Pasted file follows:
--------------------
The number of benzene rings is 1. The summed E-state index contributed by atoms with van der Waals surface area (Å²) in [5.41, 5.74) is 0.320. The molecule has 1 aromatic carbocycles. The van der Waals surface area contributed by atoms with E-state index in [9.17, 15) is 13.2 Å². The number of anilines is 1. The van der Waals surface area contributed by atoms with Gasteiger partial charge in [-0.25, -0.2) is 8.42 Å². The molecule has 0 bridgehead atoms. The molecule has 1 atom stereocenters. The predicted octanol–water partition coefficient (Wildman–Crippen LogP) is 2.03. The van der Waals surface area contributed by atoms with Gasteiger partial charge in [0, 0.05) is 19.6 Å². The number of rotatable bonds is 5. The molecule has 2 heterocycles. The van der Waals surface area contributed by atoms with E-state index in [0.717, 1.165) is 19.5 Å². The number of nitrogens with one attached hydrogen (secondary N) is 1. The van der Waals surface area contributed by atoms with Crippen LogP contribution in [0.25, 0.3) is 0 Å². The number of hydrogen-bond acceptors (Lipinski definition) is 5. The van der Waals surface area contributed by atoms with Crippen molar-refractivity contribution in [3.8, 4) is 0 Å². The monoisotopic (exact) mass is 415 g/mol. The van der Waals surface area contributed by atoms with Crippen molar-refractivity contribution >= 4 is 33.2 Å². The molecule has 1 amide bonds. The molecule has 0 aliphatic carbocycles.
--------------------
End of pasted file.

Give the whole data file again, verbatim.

The number of benzene rings is 1. The summed E-state index contributed by atoms with van der Waals surface area (Å²) in [5.41, 5.74) is 0.320. The molecule has 1 aromatic carbocycles. The van der Waals surface area contributed by atoms with E-state index in [9.17, 15) is 13.2 Å². The number of anilines is 1. The van der Waals surface area contributed by atoms with Gasteiger partial charge in [-0.25, -0.2) is 8.42 Å². The molecule has 0 bridgehead atoms. The molecule has 1 atom stereocenters. The predicted octanol–water partition coefficient (Wildman–Crippen LogP) is 2.03. The van der Waals surface area contributed by atoms with Gasteiger partial charge in [0, 0.05) is 19.6 Å². The number of rotatable bonds is 5. The molecule has 2 heterocycles. The van der Waals surface area contributed by atoms with E-state index in [0.717, 1.165) is 19.5 Å². The number of nitrogens with one attached hydrogen (secondary N) is 1. The van der Waals surface area contributed by atoms with Crippen LogP contribution in [0.25, 0.3) is 0 Å². The number of hydrogen-bond acceptors (Lipinski definition) is 5. The van der Waals surface area contributed by atoms with Crippen molar-refractivity contribution in [3.8, 4) is 0 Å². The monoisotopic (exact) mass is 415 g/mol. The van der Waals surface area contributed by atoms with Crippen molar-refractivity contribution >= 4 is 33.2 Å². The molecule has 1 amide bonds. The molecule has 0 aliphatic carbocycles.